Moving from one painting to the next there’s a seemingly very open dialogue because of the accessibility of the imagery, so the whole thing becomes very slippery; when the dialogue between the works becomes strained and attempting to form a coherent narrative becomes difficult, then that’s when the physicality of the paint comes to the fore and the gestural makeup of the paintings become equally as evocative. There’s a lot of push and pull between image and non-image within the exhibition, sense and nonsense, dumbness and smarts; all things associated with the often vapid nature of pop culture that I’ve appropriated into a fine art context, poking fun at the often severely dramatised catharsis of painting.
What is your studio like?
My studio is a spare box room in my Edinburgh flat, its pretty small and doesn’t actually have any windows so there’s no natural light – but it does the job! The benefit of having a space to work in at home is that there’s no sort of pressure or sense of immediacy to be making, if I’m struggling with a painting then I can just close the door to the room and forget about it for a while; I’ve had studios in the past that I’ve pushed myself to spend as much time in as possible, but when you’re forcing yourself to work in that way its really easy for things to start looking confused and over-laboured.
How do you get started on a painting? What is the planning process like?
Images are subordinate to colour in my work so I’ll often put down grounds purely in response to any colour combination I’m drawn to at the time, I do very little forward planning, so these tend to sit for a while until I come across something I think will fit the character of that specific ground. Once an image is found or thought of, fidelity to its original form is unimportant; I try to paint in a way that highlights the artifice of the medium both physically and stylistically, whereby brush marks are left visible to the point of hyperbole. I probably spend more time mixing paint than actually applying it, its important to me that colours don’t accidentally blend on the canvas, so this almost exclusively occurs on a palette. I like to ensure each successive layer of paint is fully dry before working back on top of it, so I’ve learned to be patient this way; there’s sometimes long periods of inactivity and then a lot will happen in a quick burst, it’s an exercise in formal rigour versus spontaneity.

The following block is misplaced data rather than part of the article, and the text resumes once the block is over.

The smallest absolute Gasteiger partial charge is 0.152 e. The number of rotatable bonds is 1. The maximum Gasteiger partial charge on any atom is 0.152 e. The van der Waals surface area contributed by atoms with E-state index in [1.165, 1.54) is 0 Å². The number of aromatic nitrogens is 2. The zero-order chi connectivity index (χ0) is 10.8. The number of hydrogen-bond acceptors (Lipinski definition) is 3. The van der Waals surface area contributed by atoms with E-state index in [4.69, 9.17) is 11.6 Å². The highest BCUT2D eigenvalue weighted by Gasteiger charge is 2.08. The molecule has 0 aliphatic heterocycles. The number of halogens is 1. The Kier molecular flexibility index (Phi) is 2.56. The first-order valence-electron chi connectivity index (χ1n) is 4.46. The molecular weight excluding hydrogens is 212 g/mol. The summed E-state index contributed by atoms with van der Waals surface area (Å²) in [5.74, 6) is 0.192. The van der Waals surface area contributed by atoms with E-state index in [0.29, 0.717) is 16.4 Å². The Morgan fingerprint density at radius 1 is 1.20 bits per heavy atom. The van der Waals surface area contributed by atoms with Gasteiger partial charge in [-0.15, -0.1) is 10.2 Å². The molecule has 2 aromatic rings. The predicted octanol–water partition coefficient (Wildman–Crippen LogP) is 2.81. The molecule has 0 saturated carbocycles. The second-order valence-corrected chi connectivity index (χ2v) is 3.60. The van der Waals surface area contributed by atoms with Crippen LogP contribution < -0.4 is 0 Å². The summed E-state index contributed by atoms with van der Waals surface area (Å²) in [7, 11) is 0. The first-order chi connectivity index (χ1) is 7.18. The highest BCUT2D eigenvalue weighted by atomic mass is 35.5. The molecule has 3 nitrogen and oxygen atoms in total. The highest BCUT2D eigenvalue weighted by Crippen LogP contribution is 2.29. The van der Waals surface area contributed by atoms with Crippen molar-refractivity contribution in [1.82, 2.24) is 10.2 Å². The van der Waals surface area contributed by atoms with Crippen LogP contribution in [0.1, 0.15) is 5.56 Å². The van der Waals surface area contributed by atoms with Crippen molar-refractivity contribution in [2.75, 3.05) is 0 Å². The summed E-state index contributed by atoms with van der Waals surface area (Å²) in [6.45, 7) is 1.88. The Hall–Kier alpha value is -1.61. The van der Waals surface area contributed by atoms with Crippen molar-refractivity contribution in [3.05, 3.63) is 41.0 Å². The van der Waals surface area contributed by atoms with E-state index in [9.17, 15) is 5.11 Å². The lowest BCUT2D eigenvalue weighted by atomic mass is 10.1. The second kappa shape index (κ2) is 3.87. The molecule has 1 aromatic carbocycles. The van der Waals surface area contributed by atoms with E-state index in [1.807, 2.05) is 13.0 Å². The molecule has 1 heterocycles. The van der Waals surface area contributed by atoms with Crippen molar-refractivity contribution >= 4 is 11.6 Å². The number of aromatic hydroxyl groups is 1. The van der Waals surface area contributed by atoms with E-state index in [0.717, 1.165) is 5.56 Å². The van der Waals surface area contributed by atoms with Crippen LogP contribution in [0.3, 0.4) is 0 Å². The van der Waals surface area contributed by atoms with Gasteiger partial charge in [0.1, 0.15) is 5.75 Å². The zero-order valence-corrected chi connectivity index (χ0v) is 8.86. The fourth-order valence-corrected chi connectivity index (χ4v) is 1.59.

Find more information and a bunch of other examples of recent work at matthewbainbridge.com.